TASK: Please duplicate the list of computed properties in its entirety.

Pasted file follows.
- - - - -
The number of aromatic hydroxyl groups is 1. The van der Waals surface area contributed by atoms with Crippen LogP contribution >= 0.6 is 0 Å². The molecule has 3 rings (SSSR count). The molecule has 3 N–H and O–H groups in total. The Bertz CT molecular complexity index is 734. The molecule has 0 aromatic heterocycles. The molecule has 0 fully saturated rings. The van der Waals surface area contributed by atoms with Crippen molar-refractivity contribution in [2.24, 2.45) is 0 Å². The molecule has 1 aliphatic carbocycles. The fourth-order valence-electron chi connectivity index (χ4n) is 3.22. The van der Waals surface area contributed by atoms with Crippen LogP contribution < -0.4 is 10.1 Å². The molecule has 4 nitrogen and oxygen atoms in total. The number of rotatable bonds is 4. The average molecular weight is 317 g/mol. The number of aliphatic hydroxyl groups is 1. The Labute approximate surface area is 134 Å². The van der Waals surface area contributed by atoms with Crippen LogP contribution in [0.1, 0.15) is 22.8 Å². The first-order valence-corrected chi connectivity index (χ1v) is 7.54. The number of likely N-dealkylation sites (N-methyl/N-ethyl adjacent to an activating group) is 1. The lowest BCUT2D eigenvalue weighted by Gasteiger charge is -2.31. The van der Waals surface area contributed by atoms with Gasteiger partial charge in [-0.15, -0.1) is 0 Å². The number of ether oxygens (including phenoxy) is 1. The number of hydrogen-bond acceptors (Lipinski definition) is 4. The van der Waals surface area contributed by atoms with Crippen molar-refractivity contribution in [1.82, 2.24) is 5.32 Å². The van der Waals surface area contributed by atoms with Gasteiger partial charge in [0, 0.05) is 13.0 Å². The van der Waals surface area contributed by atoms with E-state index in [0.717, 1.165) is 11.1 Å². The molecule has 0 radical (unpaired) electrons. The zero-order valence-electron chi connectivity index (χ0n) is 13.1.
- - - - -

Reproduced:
The number of aromatic hydroxyl groups is 1. The van der Waals surface area contributed by atoms with Crippen LogP contribution >= 0.6 is 0 Å². The molecule has 3 rings (SSSR count). The molecule has 3 N–H and O–H groups in total. The Bertz CT molecular complexity index is 734. The molecule has 0 aromatic heterocycles. The molecule has 0 fully saturated rings. The van der Waals surface area contributed by atoms with Crippen molar-refractivity contribution in [2.24, 2.45) is 0 Å². The molecule has 1 aliphatic carbocycles. The fourth-order valence-electron chi connectivity index (χ4n) is 3.22. The van der Waals surface area contributed by atoms with Crippen LogP contribution < -0.4 is 10.1 Å². The molecule has 4 nitrogen and oxygen atoms in total. The number of rotatable bonds is 4. The average molecular weight is 317 g/mol. The number of aliphatic hydroxyl groups is 1. The Labute approximate surface area is 134 Å². The van der Waals surface area contributed by atoms with Crippen LogP contribution in [0.1, 0.15) is 22.8 Å². The first-order valence-corrected chi connectivity index (χ1v) is 7.54. The number of likely N-dealkylation sites (N-methyl/N-ethyl adjacent to an activating group) is 1. The lowest BCUT2D eigenvalue weighted by Gasteiger charge is -2.31. The van der Waals surface area contributed by atoms with Gasteiger partial charge in [-0.15, -0.1) is 0 Å². The number of ether oxygens (including phenoxy) is 1. The number of hydrogen-bond acceptors (Lipinski definition) is 4. The van der Waals surface area contributed by atoms with Crippen molar-refractivity contribution in [1.82, 2.24) is 5.32 Å². The van der Waals surface area contributed by atoms with Gasteiger partial charge in [0, 0.05) is 13.0 Å². The van der Waals surface area contributed by atoms with E-state index in [0.717, 1.165) is 11.1 Å². The molecule has 0 radical (unpaired) electrons. The zero-order valence-electron chi connectivity index (χ0n) is 13.1.